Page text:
Georgia Power’s parent warns COVID-19 could impact nuclear Plant Vogtle

Southern Company’s Georgia Power and utility partners are owners of a project to significantly expand Plant Vogtle by adding two new nuclear reactors. Southern has warned investors that work on the already-delayed project could be disrupted by the coronavirus pandemic. HYOSUB SHIN / HSHIN@AJC.COM
Southern Company’s Georgia Power and utility partners are owners of a project to significantly expand Plant Vogtle by adding two new nuclear reactors. Southern has warned investors that work on the already-delayed project could be disrupted by the coronavirus pandemic. HYOSUB SHIN / HSHIN@AJC.COM

Georgia Power's parent company is warning investors that the coronavirus pandemic could disrupt its nuclear power expansion at Plant Vogtle, a project that already is far behind schedule.

Still, it is “too early to determine what impact, if any, the COVID-19 outbreak will have on the current construction schedule or budget” for Vogtle’s two new nuclear-reactor units, Atlanta-based Southern Company said in a filing Wednesday with the U.S. Securities and Exchange Commission.

Many U.S. businesses have cautioned that the pandemic has cut into their activities and scrambled financial projections.

Long before the new coronavirus issue, the Vogtle project was billions of dollars over budget and years behind its original schedule. Monthly electric bills of Georgia Power customers already include finance costs and some company profits related to the project. Additional expenses are expected to be added to bills later.

Last fall, Georgia Public Service Commission staff and consultants cautioned that unless performance improved considerably, the latest deadlines for commercial operation of the new reactors by November 2021 and November 2022 would be "significantly challenged." Southern officials previously said they expected to make the latest deadlines.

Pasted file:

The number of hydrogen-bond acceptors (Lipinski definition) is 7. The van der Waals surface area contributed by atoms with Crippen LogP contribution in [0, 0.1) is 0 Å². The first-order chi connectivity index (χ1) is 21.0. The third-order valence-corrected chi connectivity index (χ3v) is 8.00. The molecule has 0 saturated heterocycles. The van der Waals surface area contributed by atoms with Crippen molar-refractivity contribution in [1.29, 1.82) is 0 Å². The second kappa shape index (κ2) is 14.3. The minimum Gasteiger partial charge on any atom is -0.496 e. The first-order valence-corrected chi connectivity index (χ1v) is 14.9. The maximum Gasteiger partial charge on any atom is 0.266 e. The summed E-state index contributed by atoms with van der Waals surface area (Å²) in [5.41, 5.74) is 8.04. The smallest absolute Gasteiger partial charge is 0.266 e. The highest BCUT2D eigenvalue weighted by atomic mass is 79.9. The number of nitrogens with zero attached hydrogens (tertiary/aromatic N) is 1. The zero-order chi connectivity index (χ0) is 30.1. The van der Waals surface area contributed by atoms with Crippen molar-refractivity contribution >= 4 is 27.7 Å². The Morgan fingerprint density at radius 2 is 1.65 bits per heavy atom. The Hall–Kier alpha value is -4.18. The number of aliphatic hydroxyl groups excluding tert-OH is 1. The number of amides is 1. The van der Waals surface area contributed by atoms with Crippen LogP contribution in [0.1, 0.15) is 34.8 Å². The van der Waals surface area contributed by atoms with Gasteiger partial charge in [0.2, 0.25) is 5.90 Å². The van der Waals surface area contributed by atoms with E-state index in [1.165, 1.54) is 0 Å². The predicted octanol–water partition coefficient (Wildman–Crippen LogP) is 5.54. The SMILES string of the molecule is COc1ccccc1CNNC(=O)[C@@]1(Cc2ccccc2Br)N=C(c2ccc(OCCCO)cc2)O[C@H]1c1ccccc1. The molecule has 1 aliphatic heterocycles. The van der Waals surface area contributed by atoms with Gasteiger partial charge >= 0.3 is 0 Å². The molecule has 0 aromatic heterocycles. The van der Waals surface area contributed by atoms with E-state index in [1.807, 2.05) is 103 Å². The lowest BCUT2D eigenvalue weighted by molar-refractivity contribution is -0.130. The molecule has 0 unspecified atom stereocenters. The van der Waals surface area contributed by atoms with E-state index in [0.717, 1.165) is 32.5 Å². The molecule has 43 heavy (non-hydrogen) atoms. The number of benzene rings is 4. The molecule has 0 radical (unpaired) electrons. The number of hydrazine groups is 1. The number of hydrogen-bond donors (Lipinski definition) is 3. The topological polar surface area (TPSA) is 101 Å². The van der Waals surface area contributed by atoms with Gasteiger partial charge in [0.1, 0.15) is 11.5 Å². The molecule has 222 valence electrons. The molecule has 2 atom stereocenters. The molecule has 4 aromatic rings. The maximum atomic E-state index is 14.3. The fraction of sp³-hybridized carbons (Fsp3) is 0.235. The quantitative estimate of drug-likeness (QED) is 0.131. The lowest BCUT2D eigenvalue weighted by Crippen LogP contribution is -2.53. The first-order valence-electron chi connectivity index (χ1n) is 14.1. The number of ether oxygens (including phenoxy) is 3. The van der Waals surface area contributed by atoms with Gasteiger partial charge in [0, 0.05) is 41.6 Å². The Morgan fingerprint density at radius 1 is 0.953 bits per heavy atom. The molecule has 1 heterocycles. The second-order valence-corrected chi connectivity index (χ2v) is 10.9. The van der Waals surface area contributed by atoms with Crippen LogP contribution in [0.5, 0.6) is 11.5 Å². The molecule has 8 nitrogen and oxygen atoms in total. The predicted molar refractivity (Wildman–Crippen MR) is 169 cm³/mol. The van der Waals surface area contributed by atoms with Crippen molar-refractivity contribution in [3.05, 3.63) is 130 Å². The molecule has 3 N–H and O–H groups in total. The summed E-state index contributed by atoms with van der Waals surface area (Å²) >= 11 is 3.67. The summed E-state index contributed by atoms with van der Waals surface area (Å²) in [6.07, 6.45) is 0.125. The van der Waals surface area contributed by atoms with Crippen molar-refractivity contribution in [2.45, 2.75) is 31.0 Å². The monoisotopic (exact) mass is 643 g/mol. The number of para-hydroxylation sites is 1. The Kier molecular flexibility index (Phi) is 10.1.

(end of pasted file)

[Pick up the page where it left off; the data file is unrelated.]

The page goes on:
In the company’s latest SEC filing, Southern warned that the pandemic and related government responses could reduce demand for energy, particularly from commercial and industrial customers, and hurt the company’s ability “to develop, construct and operate facilities and to access funds from financial institutions and capital markets.”

It particularly highlighted the potential for Vogtle project delays. The company’s Southern Nuclear Operating Company subsidiary has taken steps “designed to mitigate the risk of transmission at the construction site, including worker distancing measures, isolating individuals who are showing symptoms consistent with COVID-19, being tested for COVID-19 or who have been in close contact with such persons, requiring self-quarantine and adopting additional precautionary measures.”

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